Maybe he has problems focusing and staying on task. Maybe he needs you to sit down with him to do his homework. Maybe you can ask the older girl to sit and work with him in exchange for a small raise in her allowance. Not all kids are self motivated. Yes you can have certain expectations, but not all kids can meet the same expectations. Maybe he will do better after dinner on his tasks and needs to go out and run and just be a kid right after school after being cooped up for several hours, then he can focus better. Not sure. You know your child best. My point is, not all kids needs are the same. My daughter was self motivated, my son was not. Both were very smart. And as frustrating as it is at times, you are the one that needs to adjust sometimes, because they can't. And the turmoil and upset it causes trying to get some kids to fit in a box that they can't, is more stressful on the child and is counter productive.



answers from Tulsa on

Well, first of all the kids need breaks from school work. Our kids get 30 min. to do what they want before homework. We had softball, girlscouts, gymnastics, soccer etc... for 5 years, we did this. Now the kids only get to do two things. One sport and one extra. Sometimes, it gets to be to much! They may just get overwhelmed, and give up.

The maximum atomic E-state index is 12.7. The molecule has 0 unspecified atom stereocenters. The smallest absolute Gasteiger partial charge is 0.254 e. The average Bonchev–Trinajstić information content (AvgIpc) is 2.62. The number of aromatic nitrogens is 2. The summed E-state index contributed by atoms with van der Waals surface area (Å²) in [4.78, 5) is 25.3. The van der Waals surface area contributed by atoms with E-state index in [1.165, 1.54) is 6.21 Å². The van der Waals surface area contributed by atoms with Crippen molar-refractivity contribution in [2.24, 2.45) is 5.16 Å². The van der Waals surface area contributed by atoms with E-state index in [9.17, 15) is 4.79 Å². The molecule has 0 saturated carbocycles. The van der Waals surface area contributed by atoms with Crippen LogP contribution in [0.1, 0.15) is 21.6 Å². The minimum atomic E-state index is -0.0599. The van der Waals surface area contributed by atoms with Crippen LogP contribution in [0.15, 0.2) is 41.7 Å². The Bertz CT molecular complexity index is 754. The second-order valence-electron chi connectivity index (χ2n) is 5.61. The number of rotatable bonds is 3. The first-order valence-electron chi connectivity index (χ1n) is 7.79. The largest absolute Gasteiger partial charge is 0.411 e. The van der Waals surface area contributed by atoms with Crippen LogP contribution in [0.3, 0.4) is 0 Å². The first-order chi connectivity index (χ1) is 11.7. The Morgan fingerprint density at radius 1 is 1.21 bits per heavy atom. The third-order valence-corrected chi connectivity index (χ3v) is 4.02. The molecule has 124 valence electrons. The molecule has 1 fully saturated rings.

Another thing, is we all sit at the table and I help them through it. I only have 3, so, 5 maybe to much to do this with. But, it's worth a try. Sounds like a cry for attention.
Good luck.



answers from Tulsa on

I understand about the homework and we have the same standing rule in our home. However, when my daughter first gets home she has a snack, does her homework and then on to other things. My suggestion would be to have him set in the kitchen and maybe you could be working on dinner while he does his homework. Maybe if you are in the same room and doing something he will sit there and get it done. I would also suggest that you have all of your children doing their homework at the same time. Then maybe they could help each other. Best of luck to you....



answers from Oklahoma City on